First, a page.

Bill to Amend Landlord-Tenant Code Signed into Law
Anticipating the filing of numerous court cases when the Governor’s statewide eviction moratorium expires on August 6, legislators this year passed HB 1376, to help ease the burden on both landlords and tenants faced with tough choices. The bill was signed into law by Governor David Ige as Act 57.
The bill will temporarily make mediation a pre-requisite to any court eviction filing instead of after, which is the current practice.
“With many people still struggling financially due to the coronavirus pandemic, we need to make sure families are not evicted when there may be a way to negotiate a solution that is good for all the parties involved,” said Representative Troy N. Hashimoto, D – 8, Kahakuloa, Waihe‘e, Waiehu, Pu‘uohala, Wailuku, Waikapū. “Legislators knew this eviction moratorium would end at some point and did not want to see any families become homeless.”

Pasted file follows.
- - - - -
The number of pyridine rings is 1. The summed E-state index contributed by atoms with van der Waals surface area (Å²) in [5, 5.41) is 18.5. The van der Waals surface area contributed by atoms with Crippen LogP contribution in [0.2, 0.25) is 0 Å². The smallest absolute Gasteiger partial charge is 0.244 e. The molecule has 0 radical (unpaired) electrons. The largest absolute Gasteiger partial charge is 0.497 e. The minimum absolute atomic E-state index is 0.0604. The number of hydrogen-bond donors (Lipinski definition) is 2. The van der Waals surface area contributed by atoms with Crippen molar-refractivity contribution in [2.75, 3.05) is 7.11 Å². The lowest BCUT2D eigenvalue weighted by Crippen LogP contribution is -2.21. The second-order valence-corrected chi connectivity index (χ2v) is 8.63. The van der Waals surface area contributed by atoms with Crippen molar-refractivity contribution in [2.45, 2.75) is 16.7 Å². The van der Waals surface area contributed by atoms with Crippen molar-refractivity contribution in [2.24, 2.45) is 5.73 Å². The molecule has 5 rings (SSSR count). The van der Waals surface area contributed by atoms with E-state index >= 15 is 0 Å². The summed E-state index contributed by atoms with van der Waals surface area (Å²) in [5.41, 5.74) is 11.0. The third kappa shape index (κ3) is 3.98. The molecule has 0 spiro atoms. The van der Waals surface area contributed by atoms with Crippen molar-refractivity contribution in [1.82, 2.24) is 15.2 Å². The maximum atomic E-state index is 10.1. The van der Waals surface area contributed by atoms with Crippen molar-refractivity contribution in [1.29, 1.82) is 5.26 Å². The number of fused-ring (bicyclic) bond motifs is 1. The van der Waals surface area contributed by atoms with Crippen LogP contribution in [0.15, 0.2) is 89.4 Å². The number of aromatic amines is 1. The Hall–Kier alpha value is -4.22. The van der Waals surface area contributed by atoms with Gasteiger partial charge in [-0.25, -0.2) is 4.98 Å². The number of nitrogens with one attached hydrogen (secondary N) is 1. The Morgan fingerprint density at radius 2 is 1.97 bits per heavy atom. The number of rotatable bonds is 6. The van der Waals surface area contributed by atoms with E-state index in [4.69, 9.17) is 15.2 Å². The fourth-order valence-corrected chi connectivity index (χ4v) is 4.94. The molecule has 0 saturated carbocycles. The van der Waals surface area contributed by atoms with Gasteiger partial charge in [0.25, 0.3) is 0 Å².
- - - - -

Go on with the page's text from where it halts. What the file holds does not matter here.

Hashimoto, the primary introducer of the bill and Vice Chair of the Committee on Housing, said this measure amends the Landlord-Tenant Code in the following ways:
- Extends the notice of termination of a rental agreement from five days to fifteen days to allow for mediation.
- Requires landlords to provide a copy of a notice of termination of a rental agreement concurrently to a tenant and a mediation center that provides free landlord-tenant mediation; and
- The mediation center will in turn, set up a mediation appointment for both parties with mediation to be completed within 30 days from the receipt of the notice.
This program will begin on the first day after the eviction moratorium ends and priority will be given for the first 30 days to those 4 months or more behind in rent. Eligibility will then expand every two months.
“The intent is to not overwhelm the mediators and the court system as they work through what is expected to be a backlog of cases,” said Hashimoto. “This will help to ensure that tenants also have the opportunity to apply for rental assistance if they qualify.”
If mediation is not successful, the parties can continue to court proceedings, but the legislation does not prohibit the courts from ordering additional mediation if it appears the mandatory mediation was not completed in good faith.